Coal operators would have three years to outfit continuous mining machines with technology that would prevent miners from being crushed or pinned by fast-moving underground equipment, under a new rule finalized Wednesday by West Virginia's mine safety board.
The Board of Coal Mine Health and Safety unanimously approved the rule, acting under pressure from safety advocates and the family of a miner who died in such an accident in November 2012.
Under the board's rule, new continuous mining machines put into service after Jan. 1, 2015, would have to include a "proximity detection system capable of stopping the machine if it gets too close to workers. Any machines that are rebuilt after July 1, 2015, also would have to include such equipment, the rule says.
However, companies would be given until July 1, 2017, to add proximity detection systems to continuous mining machines that already are in service.
And, while the rule also would require proximity detection systems on other kinds of mobile underground equipment by July 2017, the final language includes a loophole that allows mine operators to comply by using blind-spot cameras or unspecified "other alternatives that are recommended by the board and approved by the state Office of Miners' Health, Safety and Training.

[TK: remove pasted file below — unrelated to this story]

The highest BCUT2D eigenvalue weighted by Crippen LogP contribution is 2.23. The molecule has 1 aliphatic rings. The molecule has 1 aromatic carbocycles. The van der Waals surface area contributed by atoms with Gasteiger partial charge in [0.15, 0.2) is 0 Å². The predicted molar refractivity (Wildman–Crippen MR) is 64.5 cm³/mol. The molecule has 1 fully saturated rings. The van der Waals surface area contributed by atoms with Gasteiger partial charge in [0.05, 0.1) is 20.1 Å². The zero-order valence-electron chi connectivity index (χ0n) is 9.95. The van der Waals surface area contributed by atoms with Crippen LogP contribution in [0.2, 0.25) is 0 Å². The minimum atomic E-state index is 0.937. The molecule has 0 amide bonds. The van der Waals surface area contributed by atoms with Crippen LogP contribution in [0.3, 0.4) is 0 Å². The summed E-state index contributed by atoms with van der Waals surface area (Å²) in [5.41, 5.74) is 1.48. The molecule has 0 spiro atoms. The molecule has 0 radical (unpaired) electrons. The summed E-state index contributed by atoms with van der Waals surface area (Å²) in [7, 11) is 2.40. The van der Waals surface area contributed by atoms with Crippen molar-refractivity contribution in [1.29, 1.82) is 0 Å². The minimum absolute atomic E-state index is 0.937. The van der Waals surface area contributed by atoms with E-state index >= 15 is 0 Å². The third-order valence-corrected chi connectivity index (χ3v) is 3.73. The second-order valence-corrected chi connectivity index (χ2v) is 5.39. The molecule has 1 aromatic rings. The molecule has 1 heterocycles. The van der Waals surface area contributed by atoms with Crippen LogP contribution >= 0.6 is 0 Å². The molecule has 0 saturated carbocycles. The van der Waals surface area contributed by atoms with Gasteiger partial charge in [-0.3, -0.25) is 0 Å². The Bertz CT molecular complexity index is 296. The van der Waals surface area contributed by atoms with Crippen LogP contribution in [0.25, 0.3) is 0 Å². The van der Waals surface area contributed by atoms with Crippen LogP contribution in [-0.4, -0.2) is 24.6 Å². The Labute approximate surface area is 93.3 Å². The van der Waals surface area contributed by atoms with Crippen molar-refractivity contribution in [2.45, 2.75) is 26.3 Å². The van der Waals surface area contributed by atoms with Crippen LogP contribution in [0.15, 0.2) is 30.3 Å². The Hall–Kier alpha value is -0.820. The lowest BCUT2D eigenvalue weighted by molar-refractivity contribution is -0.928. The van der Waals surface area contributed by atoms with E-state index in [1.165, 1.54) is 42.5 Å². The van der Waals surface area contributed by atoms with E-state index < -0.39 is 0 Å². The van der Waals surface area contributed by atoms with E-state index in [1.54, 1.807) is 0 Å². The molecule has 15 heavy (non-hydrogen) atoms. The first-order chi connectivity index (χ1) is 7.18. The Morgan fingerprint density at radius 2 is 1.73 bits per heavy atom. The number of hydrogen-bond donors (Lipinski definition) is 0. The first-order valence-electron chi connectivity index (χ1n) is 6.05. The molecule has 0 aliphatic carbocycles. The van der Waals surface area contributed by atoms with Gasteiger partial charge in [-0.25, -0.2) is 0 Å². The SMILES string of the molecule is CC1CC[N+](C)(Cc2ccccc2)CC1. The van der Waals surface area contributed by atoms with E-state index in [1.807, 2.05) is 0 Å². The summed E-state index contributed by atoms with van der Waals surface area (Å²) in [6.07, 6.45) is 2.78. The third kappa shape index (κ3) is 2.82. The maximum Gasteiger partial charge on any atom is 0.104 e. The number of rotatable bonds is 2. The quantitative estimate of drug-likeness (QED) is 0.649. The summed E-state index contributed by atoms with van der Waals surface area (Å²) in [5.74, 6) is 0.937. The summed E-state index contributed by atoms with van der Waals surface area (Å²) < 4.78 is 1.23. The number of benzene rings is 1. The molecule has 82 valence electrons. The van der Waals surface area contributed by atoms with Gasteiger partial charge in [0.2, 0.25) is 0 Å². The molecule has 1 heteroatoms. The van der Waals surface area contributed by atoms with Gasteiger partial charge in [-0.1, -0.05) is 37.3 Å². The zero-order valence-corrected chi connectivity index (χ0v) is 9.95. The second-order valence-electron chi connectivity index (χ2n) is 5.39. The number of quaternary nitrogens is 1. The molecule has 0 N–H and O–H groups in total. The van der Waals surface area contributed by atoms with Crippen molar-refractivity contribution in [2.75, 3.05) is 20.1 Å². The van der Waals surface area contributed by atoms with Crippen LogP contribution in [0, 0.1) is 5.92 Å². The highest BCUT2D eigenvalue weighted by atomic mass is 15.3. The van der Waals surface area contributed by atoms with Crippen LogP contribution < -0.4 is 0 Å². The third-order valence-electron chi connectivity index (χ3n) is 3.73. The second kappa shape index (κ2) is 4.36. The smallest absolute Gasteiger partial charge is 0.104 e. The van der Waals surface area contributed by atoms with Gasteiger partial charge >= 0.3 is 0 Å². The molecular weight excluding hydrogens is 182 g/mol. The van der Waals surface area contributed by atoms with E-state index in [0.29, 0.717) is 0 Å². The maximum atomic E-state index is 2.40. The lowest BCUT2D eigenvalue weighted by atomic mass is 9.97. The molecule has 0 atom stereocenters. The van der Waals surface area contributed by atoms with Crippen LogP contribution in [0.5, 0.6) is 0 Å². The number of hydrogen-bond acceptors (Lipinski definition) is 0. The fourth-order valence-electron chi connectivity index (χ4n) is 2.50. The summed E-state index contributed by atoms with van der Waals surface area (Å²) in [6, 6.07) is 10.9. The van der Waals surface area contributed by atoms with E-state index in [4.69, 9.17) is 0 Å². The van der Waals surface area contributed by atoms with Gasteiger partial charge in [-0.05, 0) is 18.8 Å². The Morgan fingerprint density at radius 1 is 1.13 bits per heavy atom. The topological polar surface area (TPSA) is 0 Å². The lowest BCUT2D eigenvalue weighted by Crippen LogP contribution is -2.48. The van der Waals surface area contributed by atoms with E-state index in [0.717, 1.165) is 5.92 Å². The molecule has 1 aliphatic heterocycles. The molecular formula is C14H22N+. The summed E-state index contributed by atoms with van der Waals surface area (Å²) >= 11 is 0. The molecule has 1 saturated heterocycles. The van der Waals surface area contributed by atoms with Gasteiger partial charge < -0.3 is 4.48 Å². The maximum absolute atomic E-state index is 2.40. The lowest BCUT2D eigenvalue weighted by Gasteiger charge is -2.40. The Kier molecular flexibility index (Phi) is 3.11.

"I am grateful to the board for taking a step in the right direction and leading the coal industry in the use of proximity detection, said Caitlin O'Dell, who last year began campaigning for the rule after the death of her husband, Steven O'Dell, in the 2012 crushing accident at an Alpha Natural Resources mine.
"However, I think it is important that we continue developing the available technology and mandating its use, O'Dell said. "Shut-off capability is necessary on all mobile equipment, not just on continuous mining machines.
The board's action follows years of inaction on a September 2008 recommendation by top West Virginia mine inspectors that the state move to require proximity detection devices, which can sense when workers get too close to mining equipment and shut down that equipment to avoid crushing and pinning injuries and deaths.
Board members acted six months after Caitlin O'Dell began attending their meetings and urging them to adopt a rule to spare other families what she's been through. O'Dell's son, Andrew, who is 15 months old, was born three weeks after his father was killed in the mine. Steven O'Dell was crushed to death by a mine "scoop, a type of vehicle that falls within the loophole in the board's rule.
The board's action puts the state out ahead of the U.S. Mine Safety and Health Administration, which has yet to finalize two proximity device rules. Between 1984 and 2010, 30 miners died and 200 were injured nationwide when they were crushed, pinned or struck by continuous mining machines underground, according to MSHA. Another 40 miners nationwide were killed during that same time when they were pinned or crushed by other types of mobile underground equipment, according to MSHA.